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When and where did Moses write Genesis?

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Jon D. Levenson states:

"In Second Temple and rabbinic Judaism, however, Genesis is treated as part of the Torah of Moses. Despite a number of demurrals on a few particular passages by major rabbis in the Middle Ages, this became the consensus of the tradition. Historical-critical scholarship, however, has identified three main sources, which it denotes with the symbols J, E, and P, that have been woven together to produce Genesis." 1

According to modern scholarship the question about date and place of the writing of Genesis is impossible to answer as there were multiple contributors at different times and places.

On the other hand, Jewish scholars living at the time of Christ attributed Genesis to Moses. Philo of Alexandria writing his commentary on creation cites the text in Genesis and begins:

While among other lawgivers some have nakedly and without embellishment drawn up a code of the things held to be right among their people, and others, dressing up their ideas in much irrelevant and cumbersome matter, have befogged the masses and hidden the truth under their fictions, Moses, disdaining either course, the one as devoid of the philosopher's painstaking effort to explore his subject thoroughly, the other as full of falsehood and imposture, introduced his laws with an admirable and most impressive exordium. He refrained, on the one hand, from stating abruptly what should be practised or avoided, and on the other hand, in face of the necessity of preparing the minds of those who were to live under the laws for their reception, he refrained from inventing myths himself or acquiescing in those composed by others. 2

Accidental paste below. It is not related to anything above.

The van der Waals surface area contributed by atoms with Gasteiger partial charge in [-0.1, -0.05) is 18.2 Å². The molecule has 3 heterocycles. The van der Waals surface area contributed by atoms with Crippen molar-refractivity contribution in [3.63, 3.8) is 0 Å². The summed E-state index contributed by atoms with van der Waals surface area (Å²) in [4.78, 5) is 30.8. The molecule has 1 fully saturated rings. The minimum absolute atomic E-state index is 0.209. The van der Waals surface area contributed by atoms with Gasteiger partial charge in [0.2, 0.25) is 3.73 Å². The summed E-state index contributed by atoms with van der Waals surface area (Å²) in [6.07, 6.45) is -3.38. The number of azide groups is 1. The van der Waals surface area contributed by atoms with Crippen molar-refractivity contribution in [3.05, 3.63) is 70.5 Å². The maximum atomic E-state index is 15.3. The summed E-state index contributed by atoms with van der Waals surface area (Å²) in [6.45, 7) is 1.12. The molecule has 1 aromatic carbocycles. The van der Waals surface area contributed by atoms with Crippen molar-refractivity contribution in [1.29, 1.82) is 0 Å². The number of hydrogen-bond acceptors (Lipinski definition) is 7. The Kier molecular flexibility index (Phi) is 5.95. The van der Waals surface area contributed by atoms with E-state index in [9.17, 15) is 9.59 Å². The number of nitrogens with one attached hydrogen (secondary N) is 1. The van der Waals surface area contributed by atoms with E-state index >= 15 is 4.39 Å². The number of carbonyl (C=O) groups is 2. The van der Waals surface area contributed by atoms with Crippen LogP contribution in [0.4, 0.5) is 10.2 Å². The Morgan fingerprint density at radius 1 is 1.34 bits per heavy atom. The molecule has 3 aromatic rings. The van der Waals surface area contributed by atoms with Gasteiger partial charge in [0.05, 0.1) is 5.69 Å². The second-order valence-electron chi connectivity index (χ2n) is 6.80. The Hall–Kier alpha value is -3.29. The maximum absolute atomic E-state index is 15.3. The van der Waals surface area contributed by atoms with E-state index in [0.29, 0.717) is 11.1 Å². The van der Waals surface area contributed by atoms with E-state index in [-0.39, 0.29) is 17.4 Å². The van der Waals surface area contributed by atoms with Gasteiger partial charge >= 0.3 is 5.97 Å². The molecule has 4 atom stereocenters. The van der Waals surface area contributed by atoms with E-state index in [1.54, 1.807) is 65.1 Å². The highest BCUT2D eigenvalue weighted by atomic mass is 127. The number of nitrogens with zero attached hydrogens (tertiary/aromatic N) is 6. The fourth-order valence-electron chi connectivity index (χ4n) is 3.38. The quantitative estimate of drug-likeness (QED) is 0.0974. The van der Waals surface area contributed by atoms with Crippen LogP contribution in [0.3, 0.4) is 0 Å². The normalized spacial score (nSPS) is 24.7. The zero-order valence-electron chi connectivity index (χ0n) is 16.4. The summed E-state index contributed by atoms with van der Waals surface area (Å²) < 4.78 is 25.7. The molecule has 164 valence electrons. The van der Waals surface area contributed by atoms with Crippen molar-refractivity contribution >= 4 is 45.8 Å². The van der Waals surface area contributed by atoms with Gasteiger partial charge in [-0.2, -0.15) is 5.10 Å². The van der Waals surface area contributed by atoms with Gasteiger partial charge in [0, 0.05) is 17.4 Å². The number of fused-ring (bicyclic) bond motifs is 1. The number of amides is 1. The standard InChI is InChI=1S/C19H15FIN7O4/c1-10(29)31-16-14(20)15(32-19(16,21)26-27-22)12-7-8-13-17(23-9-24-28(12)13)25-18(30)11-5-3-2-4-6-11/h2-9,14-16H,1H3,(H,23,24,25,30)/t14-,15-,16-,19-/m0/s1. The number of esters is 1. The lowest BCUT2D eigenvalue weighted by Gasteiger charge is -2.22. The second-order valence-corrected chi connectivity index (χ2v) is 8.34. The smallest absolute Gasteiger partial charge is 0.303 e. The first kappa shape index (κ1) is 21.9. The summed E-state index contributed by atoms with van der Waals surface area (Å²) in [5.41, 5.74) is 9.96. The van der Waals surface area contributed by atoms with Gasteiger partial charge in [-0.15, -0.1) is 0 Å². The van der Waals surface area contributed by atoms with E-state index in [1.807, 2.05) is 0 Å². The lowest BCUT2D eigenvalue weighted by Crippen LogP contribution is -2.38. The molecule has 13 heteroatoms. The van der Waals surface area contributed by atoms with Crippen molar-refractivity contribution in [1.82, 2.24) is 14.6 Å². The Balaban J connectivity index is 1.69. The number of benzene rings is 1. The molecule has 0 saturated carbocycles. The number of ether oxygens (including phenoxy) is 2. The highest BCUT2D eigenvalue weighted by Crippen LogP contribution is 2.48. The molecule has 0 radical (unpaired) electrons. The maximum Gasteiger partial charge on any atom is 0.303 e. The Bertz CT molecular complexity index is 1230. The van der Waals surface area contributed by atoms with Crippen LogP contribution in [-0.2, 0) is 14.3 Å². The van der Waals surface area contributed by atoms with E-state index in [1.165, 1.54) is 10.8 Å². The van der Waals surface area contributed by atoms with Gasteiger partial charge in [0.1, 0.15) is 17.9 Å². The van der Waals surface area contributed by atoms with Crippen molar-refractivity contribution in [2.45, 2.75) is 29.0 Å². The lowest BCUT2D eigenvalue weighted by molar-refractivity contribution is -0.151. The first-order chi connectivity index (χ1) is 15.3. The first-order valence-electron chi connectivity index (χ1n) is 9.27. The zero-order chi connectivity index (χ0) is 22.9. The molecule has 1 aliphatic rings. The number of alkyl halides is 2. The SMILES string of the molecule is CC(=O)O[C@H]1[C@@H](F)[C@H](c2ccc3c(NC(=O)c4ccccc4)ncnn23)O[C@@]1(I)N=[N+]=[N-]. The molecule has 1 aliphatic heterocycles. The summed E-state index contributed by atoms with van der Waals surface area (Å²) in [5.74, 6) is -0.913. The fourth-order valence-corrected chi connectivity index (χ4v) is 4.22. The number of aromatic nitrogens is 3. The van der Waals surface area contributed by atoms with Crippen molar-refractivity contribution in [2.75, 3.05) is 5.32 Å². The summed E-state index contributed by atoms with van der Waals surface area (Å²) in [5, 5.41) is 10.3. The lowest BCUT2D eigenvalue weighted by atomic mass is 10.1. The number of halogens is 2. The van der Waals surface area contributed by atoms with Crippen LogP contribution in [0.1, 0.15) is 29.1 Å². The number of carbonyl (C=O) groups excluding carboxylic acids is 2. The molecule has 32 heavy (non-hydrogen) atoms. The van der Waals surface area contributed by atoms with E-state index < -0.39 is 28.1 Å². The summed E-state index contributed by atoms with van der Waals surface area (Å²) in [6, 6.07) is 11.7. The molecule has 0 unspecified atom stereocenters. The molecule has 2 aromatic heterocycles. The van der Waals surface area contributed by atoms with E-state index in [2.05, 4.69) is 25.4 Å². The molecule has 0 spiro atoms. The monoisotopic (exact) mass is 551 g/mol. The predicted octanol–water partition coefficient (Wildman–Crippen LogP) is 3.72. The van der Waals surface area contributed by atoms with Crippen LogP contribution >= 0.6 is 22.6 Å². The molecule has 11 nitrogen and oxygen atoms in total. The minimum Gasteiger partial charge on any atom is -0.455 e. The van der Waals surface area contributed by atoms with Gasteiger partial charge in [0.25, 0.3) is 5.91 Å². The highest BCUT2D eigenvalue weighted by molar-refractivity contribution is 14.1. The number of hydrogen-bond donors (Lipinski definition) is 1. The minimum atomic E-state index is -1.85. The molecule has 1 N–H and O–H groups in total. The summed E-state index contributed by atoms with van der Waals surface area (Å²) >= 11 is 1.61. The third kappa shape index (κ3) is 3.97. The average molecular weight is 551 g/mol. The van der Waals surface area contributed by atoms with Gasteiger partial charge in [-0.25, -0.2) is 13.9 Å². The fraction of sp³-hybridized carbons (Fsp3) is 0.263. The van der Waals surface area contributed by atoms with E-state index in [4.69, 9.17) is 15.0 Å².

Philo not only recognized Moses as the writer; he considered the creation account part of "his laws".

Additionally, the Samaritan Pentateuch is historical evidence that ancient scholars recognized Moses as the author of Genesis, Exodus, Leviticus, Numbers, and Deuteronomy. While there is no consensus on the date the Samaritan Pentateuch was first written, there is little question it was written before the time of Christ. The Samaritans not only recognized Moses as the author of the first 5 books, they rejected the other books as part of the Law.

Principles of source-criticism may be applied to this question. If the highest value is assigned to the oldest sources, the Second Temple tradition and the Samaritan Pentateuch means Moses was the author. Since the Hebrew and Samaritan scholars of the Hebrew text 2,000+ years ago recognized Moses as the writer of the first five books, Moses was the author of Genesis.

Therefore Genesis should be dated to the time of the Exodus. "Those who believe that there was an actual Exodus generally fall into two camps: those that believe that it happened in the 13th century BC, and those that believe that it happened in the 15th century BC." Byrant G Wood places the date as 1446 BC. 2